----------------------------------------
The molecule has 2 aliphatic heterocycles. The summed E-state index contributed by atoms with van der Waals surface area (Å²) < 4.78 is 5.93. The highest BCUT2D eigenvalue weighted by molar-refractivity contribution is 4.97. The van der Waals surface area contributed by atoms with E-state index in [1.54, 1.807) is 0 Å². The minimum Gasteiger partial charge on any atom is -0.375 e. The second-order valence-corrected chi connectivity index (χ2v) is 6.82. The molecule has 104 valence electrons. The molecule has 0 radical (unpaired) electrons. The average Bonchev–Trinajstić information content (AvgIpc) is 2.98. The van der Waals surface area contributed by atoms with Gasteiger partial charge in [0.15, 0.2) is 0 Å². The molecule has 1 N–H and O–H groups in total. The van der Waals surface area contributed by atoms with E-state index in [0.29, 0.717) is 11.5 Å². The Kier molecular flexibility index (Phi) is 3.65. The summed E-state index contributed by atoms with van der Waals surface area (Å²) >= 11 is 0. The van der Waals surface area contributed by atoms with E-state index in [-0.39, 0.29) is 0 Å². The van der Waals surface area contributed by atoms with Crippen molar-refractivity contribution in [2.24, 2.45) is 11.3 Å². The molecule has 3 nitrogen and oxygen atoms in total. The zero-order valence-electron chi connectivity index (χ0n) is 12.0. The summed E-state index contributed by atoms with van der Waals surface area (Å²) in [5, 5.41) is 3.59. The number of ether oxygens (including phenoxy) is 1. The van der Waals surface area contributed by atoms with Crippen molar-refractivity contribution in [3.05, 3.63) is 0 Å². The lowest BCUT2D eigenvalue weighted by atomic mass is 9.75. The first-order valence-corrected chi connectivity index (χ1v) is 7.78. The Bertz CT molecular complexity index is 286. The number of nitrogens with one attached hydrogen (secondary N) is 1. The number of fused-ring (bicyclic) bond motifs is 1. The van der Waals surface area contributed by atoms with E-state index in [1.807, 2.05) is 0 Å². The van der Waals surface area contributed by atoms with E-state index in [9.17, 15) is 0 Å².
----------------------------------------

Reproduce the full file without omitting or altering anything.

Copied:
The molecule has 2 aliphatic heterocycles. The summed E-state index contributed by atoms with van der Waals surface area (Å²) < 4.78 is 5.93. The highest BCUT2D eigenvalue weighted by molar-refractivity contribution is 4.97. The van der Waals surface area contributed by atoms with E-state index in [1.54, 1.807) is 0 Å². The minimum Gasteiger partial charge on any atom is -0.375 e. The second-order valence-corrected chi connectivity index (χ2v) is 6.82. The molecule has 104 valence electrons. The molecule has 0 radical (unpaired) electrons. The average Bonchev–Trinajstić information content (AvgIpc) is 2.98. The van der Waals surface area contributed by atoms with Gasteiger partial charge in [0.15, 0.2) is 0 Å². The molecule has 1 N–H and O–H groups in total. The van der Waals surface area contributed by atoms with E-state index in [0.29, 0.717) is 11.5 Å². The Kier molecular flexibility index (Phi) is 3.65. The summed E-state index contributed by atoms with van der Waals surface area (Å²) >= 11 is 0. The van der Waals surface area contributed by atoms with E-state index in [-0.39, 0.29) is 0 Å². The van der Waals surface area contributed by atoms with Crippen molar-refractivity contribution in [2.24, 2.45) is 11.3 Å². The molecule has 3 nitrogen and oxygen atoms in total. The zero-order valence-electron chi connectivity index (χ0n) is 12.0. The summed E-state index contributed by atoms with van der Waals surface area (Å²) in [5, 5.41) is 3.59. The number of ether oxygens (including phenoxy) is 1. The van der Waals surface area contributed by atoms with Crippen molar-refractivity contribution in [3.05, 3.63) is 0 Å². The lowest BCUT2D eigenvalue weighted by atomic mass is 9.75. The first-order valence-corrected chi connectivity index (χ1v) is 7.78. The Bertz CT molecular complexity index is 286. The number of nitrogens with one attached hydrogen (secondary N) is 1. The number of fused-ring (bicyclic) bond motifs is 1. The van der Waals surface area contributed by atoms with E-state index in [1.807, 2.05) is 0 Å². The van der Waals surface area contributed by atoms with E-state index in [9.17, 15) is 0 Å².